The sanctuary is currently home to 13 wolves who all live in spacious enclosures. Their enclosures all contain a wide variety of vegetation and landscape features that suit wolves the best for shade, camouflage and comfort– providing the best natural conditions possible.  Not only this, but volunteers will help with many tasks that also imitate wild conditions such as erratic feeding times.

The local team are dedicated to the preservation of wolves and their ecosystem in Portugal. By developing and combining a concept of applied research, practical conservation measures and education/environmental awareness, they are able to contribute to the survival of the wolf in the country - something you will play a major part of.

What is my role?

You will become part of the dedicated conservation team where you will be instructed and trained by experienced supervisors and work alongside other international volunteers.

When you first arrive into Portugal, your first day or two will form part of your orientation and induction. After you’ve been familiarised with the sanctuary and its facilities, common working structures and essential safety rules, the actual project work begins.

The core volunteer tasks will typically include:

  • Feeding the wolves – the perfect opportunity to see these beautiful animals up close.
  • Sorting and preparing food
  • Checking the wolves water supplies several times a day
  • Observing the wolves behaviour
  • Clearing alien vegetation
  • Replanting native plants
  • Checking perimeter fencing and walls
  • General maintenance around the sanctuary such as painting and building
  • During the summer months, be on fire prevention duties

It’s important to note that some of the work can be physically demanding, particularly in the heat of the summer. You will need to be fit enough to climb hills and work manually for several hours at a time. You may be required to carry objects up and down hills (around 8kg), across uneven and rocky terrain.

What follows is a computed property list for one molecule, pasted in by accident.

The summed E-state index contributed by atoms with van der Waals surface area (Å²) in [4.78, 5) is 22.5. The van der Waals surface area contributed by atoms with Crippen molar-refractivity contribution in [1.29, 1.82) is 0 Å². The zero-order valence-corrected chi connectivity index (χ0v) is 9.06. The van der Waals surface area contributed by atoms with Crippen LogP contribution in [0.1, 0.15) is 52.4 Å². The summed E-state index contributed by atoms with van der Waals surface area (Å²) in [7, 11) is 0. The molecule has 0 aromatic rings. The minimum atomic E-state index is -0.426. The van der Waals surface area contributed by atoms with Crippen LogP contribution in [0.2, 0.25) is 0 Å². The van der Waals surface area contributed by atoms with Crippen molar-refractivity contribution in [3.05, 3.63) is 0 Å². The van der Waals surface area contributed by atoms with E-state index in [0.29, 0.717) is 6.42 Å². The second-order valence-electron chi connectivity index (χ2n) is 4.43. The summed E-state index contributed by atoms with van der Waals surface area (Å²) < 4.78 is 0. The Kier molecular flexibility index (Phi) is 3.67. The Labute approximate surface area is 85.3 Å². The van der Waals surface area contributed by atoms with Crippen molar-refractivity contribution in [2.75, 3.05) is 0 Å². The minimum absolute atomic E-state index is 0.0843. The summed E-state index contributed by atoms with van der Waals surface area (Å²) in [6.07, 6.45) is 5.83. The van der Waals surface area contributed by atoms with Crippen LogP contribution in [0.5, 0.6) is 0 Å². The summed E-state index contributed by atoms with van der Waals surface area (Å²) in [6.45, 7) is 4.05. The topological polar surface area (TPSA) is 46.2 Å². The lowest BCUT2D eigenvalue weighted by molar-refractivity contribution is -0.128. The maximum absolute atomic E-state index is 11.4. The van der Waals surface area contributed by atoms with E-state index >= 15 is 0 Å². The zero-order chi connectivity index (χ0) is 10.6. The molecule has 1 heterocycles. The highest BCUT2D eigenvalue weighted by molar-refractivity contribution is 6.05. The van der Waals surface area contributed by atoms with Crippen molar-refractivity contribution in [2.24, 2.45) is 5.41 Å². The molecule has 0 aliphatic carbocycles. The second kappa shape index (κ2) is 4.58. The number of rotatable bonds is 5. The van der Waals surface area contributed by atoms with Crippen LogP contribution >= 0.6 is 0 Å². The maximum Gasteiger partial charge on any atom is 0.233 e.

What will a typical day look like?

You will generally be volunteering from Monday to Friday from 9am to 5pm with a long lunch break. However, it is important to note that the project schedule does vary depending on the weather conditions, the current demands of the project and the total number of volunteers present.

During the summer months, work may start earlier and finish later with a long siesta during the hottest hours of the day.

After breakfast each morning, the local team supervisor will clarify all of the tasks that need to be completed that day. The day will typically be split into morning and afternoon sessions, working from 9am to 1pm and then continuing after a long break from 2:30pm-6pm.

After you have finished all of your tasks for the day, evening times are free for you to do as you please. Most volunteers congregate to play board games, cards, read a book and simply sit back and enjoy the surroundings.

As a volunteer, you will usually have the weekends off. This is the perfect time to explore everything Portugal has to offer with your new found friends and can include sightseeing around the capital Lisbon, walking around the historic town of Obidos or even heading to the beach.

Where will I be staying?

While volunteering in Portugal you will be staying within the grounds of the wolf sanctuary in small cosy wooden cabins. Nestled in the rolling hills of a vast wilderness park, you can enjoy far-reaching views across the lush green forest with only the sounds of the nearby wolves and birds.

The sanctuary is located around 30 minutes north of Lisbon so although you get to enjoy the tranquil and somewhat remote surroundings, you can easily arrange transport into the capital and to other nearby tourist attractions including Sintra, Ericeira, Mafra and Óbidos.

Other things to consider

Hands off volunteering - As the goal of the programme is to provide the wolves with a similar life to what they would experience in the wild, there is a strict hands off policy. You will not be able to touch any of the wolves within the sanctuary as part of this programme.

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Things to do in Portugal